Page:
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Growing Up, by Reed Lackey

20 Jan

For about six months now, I’ve been trying to figure out what the big deal is about Boyhood. I had heard about the inventive filmmaking technique (segments filmed once a year for twelve years so that the actors age with the story), and that concept thrilled and fascinated me. I’ve enjoyed most of director Richard Linklater’s other works– particularly his Before trilogy of movies with Ethan Hawke and Julie Delpy– and the initial critical praise was overwhelmingly positive.

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Episode 117: The Conjuring

31 Oct

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In this episode, Tyler is joined by Reed Lackey to discuss James Wan’s The Conjuring and Tobe Hooper’s Poltergeist.

EPISODE BREAKDOWN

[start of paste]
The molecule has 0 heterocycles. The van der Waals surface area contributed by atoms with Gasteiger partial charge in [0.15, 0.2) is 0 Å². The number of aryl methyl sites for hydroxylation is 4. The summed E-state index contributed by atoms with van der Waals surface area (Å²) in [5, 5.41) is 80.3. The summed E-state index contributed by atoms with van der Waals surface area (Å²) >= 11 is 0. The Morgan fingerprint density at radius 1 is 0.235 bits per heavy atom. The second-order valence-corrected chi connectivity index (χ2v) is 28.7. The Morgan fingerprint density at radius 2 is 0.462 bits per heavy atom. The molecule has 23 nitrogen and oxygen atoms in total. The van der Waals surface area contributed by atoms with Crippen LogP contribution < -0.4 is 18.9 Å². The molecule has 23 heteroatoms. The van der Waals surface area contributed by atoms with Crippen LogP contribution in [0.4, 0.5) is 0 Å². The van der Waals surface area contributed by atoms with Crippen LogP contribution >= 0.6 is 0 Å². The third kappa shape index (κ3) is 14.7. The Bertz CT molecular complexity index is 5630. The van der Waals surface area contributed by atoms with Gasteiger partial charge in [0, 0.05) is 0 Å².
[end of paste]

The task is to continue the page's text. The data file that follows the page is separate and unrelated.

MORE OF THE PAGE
00:00:44- Intro, Jim’s Seventh Favorite Film, Stonehearst Asylum
00:02:20- The Conjuring
01:07:10- Poltergeist
01:50:35- Episode wrap-up

We’re All Mad Here, by Reed Lackey

28 Oct

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Besides Stephen King, the name in literature most synonymous with the macabre and horror genre would have to be Edgar Allan Poe. And like King, Poe’s work has been siphoned for decades to fuel film adaptations, mostly in the 1960s by Roger Corman starring Vincent Price.

The latest adaptation from this notorious master of the grotesque is Stonehearst Asylum, directed by Brad Anderson. It boasts a notable cast, including Oscar winners Ben Kingsley and Michael Caine and a rich choice of source material in Poe’s story, “The System of Doctor Tarr and Professor Fether.” If you are at all familiar with that story, then much of the film’s conceit will already be known to you, but since that story doesn’t involve a pendulum, a heart, or a raven, I’ll assume you haven’t read it.

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We Are Our Own, by Reed Lackey

7 Oct